Oracle Takes Plunge Into Public Cloud Computing - InformationWeek
Cloud // Infrastructure as a Service
10:48 PM
Connect Directly
Data: To Trust or to Not Trust the Data, That is The Question!
May 31, 2017
Join us as the author of the book "Everydata: The Misinformation Hidden in the Little Data You Con ...Read More>>

Oracle Takes Plunge Into Public Cloud Computing

CEO Ellison announces Oracle's move to infrastructure as a service at OpenWorld conference, where most of the emphasis has been on in-house, high end hardware appliances.

Top 15 Cloud Collaboration Apps
Slideshow: Top 15 Cloud Collaboration Apps
(click image for larger view and for slideshow)
Oracle will make additional services, such as an Oracle database service, available in its cloud and plans to provide Dun & Bradstreet credit worthiness and business reporting data in its cloud, along with data aggregated off social networks. "We plan to provide useful data. … You can repurchase this data from us," he said.

The Oracle software as a service will also offer elasticity, or the ability to expand to meet a workload's demand and then contract again. is not elastic. It is willing to cancel a customer's resource-gobbling report that threatens to slow its systems, he said.

Ellison also reverted to an attack he first made on Salesforce at the start of Oracle OpenWorld 2010 in which he said Salesforce was "mixing" customer data in a single Oracle database in its multitenant architecture.

"That's a very bad security model--putting everyone's data in the same database. It's called multitenancy. It was a good idea 15 years ago. Today it's a bad idea unless you want to see who your competitor's leads are," he said. In the Oracle public cloud, customers will be given their own database systems to run in a virtual machine, which will maintain the boundaries around the database.

Benioff earlier in the day had specifically rebutted the charge that's approach to data management was in any way hazardous to the privacy or security of its customer data. Banks routinely load data from different customers into a single database and it doesn't end up exposed to a neighboring customers' view, he said.

Ellison didn't mention in another area where Oracle wishes to compete via cloud computing, social networking for enterprises. That may be because Salesforce's Chatter application has gained currency among its customers as a form of social networking oriented to the corporation.

"Over the last two years, social networking has been a critical new technology. … We built the Oracle Social Network" and integrated it with Fusion applications so that data gathered throughout the organization can be brought forward when new teams are forming, new customers are being approached or new products being launched.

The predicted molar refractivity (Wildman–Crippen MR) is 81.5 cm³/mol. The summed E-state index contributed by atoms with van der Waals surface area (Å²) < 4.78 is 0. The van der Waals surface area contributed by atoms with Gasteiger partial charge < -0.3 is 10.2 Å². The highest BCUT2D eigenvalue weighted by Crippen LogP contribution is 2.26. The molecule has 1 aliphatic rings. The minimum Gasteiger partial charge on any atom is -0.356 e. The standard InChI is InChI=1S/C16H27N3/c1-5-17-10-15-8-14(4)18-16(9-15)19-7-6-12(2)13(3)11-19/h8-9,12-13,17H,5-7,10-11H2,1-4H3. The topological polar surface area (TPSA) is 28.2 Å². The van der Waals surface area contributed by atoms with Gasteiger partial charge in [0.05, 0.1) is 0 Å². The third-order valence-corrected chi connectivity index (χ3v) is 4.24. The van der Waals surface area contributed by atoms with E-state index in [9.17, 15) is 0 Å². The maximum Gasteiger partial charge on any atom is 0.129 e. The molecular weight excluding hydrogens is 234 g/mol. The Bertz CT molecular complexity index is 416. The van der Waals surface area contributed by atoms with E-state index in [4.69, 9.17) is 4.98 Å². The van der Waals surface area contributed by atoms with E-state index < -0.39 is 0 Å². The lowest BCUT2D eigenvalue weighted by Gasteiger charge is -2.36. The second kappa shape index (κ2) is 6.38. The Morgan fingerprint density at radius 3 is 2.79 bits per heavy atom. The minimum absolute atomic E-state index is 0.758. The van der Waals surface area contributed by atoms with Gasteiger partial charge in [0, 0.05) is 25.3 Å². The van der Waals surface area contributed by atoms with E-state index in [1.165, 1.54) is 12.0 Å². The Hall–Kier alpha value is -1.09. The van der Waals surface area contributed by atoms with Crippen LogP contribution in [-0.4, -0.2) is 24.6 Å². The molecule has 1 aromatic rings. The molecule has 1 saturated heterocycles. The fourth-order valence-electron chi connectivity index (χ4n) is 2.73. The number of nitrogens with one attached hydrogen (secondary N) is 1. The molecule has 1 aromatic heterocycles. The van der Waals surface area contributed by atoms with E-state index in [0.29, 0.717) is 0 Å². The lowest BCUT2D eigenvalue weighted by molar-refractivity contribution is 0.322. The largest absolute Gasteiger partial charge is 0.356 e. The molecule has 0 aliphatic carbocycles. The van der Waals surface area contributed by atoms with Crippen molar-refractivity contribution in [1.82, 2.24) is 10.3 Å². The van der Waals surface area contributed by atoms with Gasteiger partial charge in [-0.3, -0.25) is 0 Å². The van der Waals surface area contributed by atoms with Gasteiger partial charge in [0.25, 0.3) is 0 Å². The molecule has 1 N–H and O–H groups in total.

A session offering more technical detail on Oracle's approach to infrastructure as a service was supposed to follow Ellison's address but was cancelled as word spread that Apple CEO Steven Jobs had died. The announcement of an Oracle public cloud coming late in Oracle OpenWorld was a surprise saved for last. To some extent, the elastic, x86 cloud infrastructure is a distraction or even competitor to Oracle's main desire to focus customer attention Oracle's specialized hardware appliances.

Like other clouds, Oracle's IaaS will be a self-provisioning service where users decide on virtual machine size and are charged by the hour, avoiding upfront capital expenses. The Exadata, Exalogic, and Exalytics appliances are the opposite--they involve large upfront capital for hardware and software license expenses. The fact that Oracle is now offering both is an indication that it's serious about offering customers choices--and Oracle customers are serious about cloud computing.

Attend Enterprise 2.0 Santa Clara, Nov. 14-17, 2011, and learn how to drive business value with collaboration, with an emphasis on how real customers are using social software to enable more productive workforces and to be more responsive and engaged with customers and business partners. Register today and save 30% off conference passes, or get a free expo pass with priority code CPHCES02. Find out more and register.

2 of 2
Comment  | 
Print  | 
More Insights
Oldest First  |  Newest First  |  Threaded View
How Enterprises Are Attacking the IT Security Enterprise
How Enterprises Are Attacking the IT Security Enterprise
To learn more about what organizations are doing to tackle attacks and threats we surveyed a group of 300 IT and infosec professionals to find out what their biggest IT security challenges are and what they're doing to defend against today's threats. Download the report to see what they're saying.
Register for InformationWeek Newsletters
White Papers
Current Issue
2017 State of Data and Analytics
Today's companies are differentiating themselves using data analytics, but the journey requires adjustments to people, processes, technology, and culture. 
Twitter Feed
InformationWeek Radio
Archived InformationWeek Radio
Join us for a roundup of the top stories on for the week of November 6, 2016. We'll be talking with the editors and correspondents who brought you the top stories of the week to get the "story behind the story."
Sponsored Live Streaming Video
Everything You've Been Told About Mobility Is Wrong
Attend this video symposium with Sean Wisdom, Global Director of Mobility Solutions, and learn about how you can harness powerful new products to mobilize your business potential.
Flash Poll